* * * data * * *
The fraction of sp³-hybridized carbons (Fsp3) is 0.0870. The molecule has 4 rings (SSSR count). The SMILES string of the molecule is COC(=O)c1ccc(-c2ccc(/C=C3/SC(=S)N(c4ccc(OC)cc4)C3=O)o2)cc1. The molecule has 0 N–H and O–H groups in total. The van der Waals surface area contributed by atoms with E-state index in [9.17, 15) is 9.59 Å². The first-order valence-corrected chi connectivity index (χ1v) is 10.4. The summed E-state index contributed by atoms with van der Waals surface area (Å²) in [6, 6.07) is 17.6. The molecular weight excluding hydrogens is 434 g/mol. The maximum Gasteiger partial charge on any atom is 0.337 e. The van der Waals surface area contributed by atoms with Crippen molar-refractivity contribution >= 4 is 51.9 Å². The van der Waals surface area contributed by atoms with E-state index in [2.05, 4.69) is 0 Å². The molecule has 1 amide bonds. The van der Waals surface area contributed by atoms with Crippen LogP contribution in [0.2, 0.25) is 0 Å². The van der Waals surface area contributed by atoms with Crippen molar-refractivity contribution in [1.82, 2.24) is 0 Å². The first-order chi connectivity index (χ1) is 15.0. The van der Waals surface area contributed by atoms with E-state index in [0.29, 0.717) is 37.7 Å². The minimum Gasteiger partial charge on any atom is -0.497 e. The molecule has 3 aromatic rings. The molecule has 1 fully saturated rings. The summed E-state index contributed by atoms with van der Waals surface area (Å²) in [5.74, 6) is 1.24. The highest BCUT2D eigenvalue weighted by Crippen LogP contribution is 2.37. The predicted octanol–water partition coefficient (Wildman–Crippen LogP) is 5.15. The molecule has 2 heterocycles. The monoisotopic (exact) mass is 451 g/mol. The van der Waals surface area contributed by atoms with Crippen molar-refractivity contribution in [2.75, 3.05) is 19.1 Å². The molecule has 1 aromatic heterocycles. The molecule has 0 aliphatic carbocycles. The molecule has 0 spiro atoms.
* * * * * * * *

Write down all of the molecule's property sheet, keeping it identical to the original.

The fraction of sp³-hybridized carbons (Fsp3) is 0.0870. The molecule has 4 rings (SSSR count). The SMILES string of the molecule is COC(=O)c1ccc(-c2ccc(/C=C3/SC(=S)N(c4ccc(OC)cc4)C3=O)o2)cc1. The molecule has 0 N–H and O–H groups in total. The van der Waals surface area contributed by atoms with E-state index in [9.17, 15) is 9.59 Å². The first-order valence-corrected chi connectivity index (χ1v) is 10.4. The summed E-state index contributed by atoms with van der Waals surface area (Å²) in [6, 6.07) is 17.6. The molecular weight excluding hydrogens is 434 g/mol. The maximum Gasteiger partial charge on any atom is 0.337 e. The van der Waals surface area contributed by atoms with Crippen molar-refractivity contribution >= 4 is 51.9 Å². The van der Waals surface area contributed by atoms with E-state index in [2.05, 4.69) is 0 Å². The molecule has 1 amide bonds. The van der Waals surface area contributed by atoms with Crippen LogP contribution in [0.2, 0.25) is 0 Å². The van der Waals surface area contributed by atoms with Crippen molar-refractivity contribution in [1.82, 2.24) is 0 Å². The first-order chi connectivity index (χ1) is 15.0. The van der Waals surface area contributed by atoms with E-state index in [0.29, 0.717) is 37.7 Å². The minimum Gasteiger partial charge on any atom is -0.497 e. The molecule has 3 aromatic rings. The molecule has 1 fully saturated rings. The summed E-state index contributed by atoms with van der Waals surface area (Å²) in [5.74, 6) is 1.24. The highest BCUT2D eigenvalue weighted by Crippen LogP contribution is 2.37. The predicted octanol–water partition coefficient (Wildman–Crippen LogP) is 5.15. The molecule has 2 heterocycles. The monoisotopic (exact) mass is 451 g/mol. The van der Waals surface area contributed by atoms with Crippen molar-refractivity contribution in [2.75, 3.05) is 19.1 Å². The molecule has 1 aromatic heterocycles. The molecule has 0 aliphatic carbocycles. The molecule has 0 spiro atoms.